My name is Jim Morgan. I am a former teacher, cabinet maker and home builder. Now I am The Blind Clockmaker. The blindness was a result of an accident that I had in March of 2014. I was struck by a car while riding a bicycle through a crosswalk in Ft. Myers, Florida. I suffered many injuries, the worst of which were multiple skull fractures and massive bleeding from my head. My wife Cathy saved my life that day by curbing the blood loss until the ambulance arrived to transport me to the trauma center. The trauma doctors gave me little chance of surviving, but by their efforts and God's grace, I pulled through. The one lasting effect is total and permanent blindness.
Suddenly, I had to learn to adapt to a new sightless world. I did so by going back to tasks I had previously done and devising a new way of completing them. I design the clocks in my mind and conjure a method in which to build them by feel alone.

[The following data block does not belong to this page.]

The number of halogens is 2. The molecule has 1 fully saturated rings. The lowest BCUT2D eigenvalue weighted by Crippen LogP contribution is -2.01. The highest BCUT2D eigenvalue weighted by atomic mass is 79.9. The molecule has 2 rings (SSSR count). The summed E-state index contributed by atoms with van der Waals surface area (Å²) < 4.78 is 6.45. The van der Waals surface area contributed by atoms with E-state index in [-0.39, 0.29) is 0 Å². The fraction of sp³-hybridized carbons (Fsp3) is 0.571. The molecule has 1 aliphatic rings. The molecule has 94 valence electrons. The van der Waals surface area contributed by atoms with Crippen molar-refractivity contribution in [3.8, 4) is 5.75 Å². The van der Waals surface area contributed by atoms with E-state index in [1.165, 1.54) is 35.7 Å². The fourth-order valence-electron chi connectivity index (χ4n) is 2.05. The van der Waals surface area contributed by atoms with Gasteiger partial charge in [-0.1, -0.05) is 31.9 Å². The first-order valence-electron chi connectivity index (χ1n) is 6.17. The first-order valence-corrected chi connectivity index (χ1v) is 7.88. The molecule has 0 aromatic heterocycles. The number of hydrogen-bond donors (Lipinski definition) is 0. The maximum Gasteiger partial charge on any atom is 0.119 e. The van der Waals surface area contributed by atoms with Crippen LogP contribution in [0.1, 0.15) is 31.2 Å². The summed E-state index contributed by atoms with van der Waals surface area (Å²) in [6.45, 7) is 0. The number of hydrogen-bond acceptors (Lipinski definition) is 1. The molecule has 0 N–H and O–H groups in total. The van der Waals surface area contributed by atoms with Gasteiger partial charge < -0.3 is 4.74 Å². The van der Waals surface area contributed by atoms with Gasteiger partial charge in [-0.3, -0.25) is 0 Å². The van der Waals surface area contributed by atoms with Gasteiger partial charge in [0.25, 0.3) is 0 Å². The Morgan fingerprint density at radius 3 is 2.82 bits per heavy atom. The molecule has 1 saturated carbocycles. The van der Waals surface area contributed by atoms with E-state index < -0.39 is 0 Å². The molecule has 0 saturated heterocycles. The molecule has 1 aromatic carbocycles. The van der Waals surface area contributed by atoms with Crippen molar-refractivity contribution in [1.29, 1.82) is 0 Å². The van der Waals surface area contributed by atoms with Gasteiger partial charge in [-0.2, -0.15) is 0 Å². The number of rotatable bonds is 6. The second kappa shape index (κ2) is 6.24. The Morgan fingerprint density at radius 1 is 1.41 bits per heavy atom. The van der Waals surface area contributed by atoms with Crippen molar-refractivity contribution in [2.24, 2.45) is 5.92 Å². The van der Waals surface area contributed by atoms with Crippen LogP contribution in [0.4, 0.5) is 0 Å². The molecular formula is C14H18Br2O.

Many times I have been asked if my other senses have become more acute. No, I don't believe this is true but I have definitely learned to rely and depend on them more to compensate for the vision loss. For instance, I used to identify many domestic woods such as walnut, cherry, oak, sassafras and hickory by sight. Now I detect the odor, hardness, weight and texture by feel and smell to identify the variety of wood.
I frequently have heard that I am an inspiration to those who receive my clocks, but the opposite is true. The people inspire me and give me purpose.
Two things I often say about my clocks: they are all one-of-a-kind because I cannot copy, and the one who built it will never see it.
THE MAKING OF
It begins as an image in his mind
A concept of something one of a kind
The design determined by it's intended place
And proportioned to fit within the space
A sketch or drawing need not be made
For the clockmaker is blind, it can be no aid
From his mind alone a plan is derived
The steps and method must not be contrived
The species of wood is now selected
It's weight and hardness and odor detected
As the shape of each part begins to form
The heart of the craftsman begins to warm
The clock is assembled by feeling alone
The proportions are right, his fingers intone
The work nears completion, sanded smooth and true
An oil finish applied, his last job to do
Each day begins with the morning doves
Each day ends leaving the work that he loves
This clock a gift, as they all have been
The best part of all is the hug from a friend
The next morning you'll hear him sorting through his stock
For the clockmaker needs only time to build a clock
- Jim Morgan